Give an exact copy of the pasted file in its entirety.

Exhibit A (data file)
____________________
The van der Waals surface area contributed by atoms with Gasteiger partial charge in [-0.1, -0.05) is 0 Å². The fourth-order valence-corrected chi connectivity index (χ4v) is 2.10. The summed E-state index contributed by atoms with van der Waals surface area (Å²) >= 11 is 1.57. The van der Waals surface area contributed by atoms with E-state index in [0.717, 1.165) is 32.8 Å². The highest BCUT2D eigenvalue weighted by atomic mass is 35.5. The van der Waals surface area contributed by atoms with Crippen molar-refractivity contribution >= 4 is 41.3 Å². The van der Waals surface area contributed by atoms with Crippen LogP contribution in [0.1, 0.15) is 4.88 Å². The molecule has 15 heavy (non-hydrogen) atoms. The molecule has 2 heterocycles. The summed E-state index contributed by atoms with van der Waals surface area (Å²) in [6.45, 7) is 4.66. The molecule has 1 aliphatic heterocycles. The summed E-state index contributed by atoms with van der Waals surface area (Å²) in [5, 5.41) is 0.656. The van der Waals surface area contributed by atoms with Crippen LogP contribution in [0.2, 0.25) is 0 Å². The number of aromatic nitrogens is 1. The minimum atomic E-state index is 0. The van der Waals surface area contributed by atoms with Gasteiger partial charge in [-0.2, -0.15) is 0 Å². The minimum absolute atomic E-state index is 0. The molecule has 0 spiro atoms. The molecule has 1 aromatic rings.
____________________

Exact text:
The van der Waals surface area contributed by atoms with Gasteiger partial charge in [-0.1, -0.05) is 0 Å². The fourth-order valence-corrected chi connectivity index (χ4v) is 2.10. The summed E-state index contributed by atoms with van der Waals surface area (Å²) >= 11 is 1.57. The van der Waals surface area contributed by atoms with E-state index in [0.717, 1.165) is 32.8 Å². The highest BCUT2D eigenvalue weighted by atomic mass is 35.5. The van der Waals surface area contributed by atoms with Crippen molar-refractivity contribution >= 4 is 41.3 Å². The van der Waals surface area contributed by atoms with Crippen LogP contribution in [0.1, 0.15) is 4.88 Å². The molecule has 15 heavy (non-hydrogen) atoms. The molecule has 2 heterocycles. The summed E-state index contributed by atoms with van der Waals surface area (Å²) in [6.45, 7) is 4.66. The molecule has 1 aliphatic heterocycles. The summed E-state index contributed by atoms with van der Waals surface area (Å²) in [5, 5.41) is 0.656. The van der Waals surface area contributed by atoms with Crippen LogP contribution in [0.2, 0.25) is 0 Å². The number of aromatic nitrogens is 1. The minimum atomic E-state index is 0. The van der Waals surface area contributed by atoms with Gasteiger partial charge in [-0.2, -0.15) is 0 Å². The minimum absolute atomic E-state index is 0. The molecule has 0 spiro atoms. The molecule has 1 aromatic rings.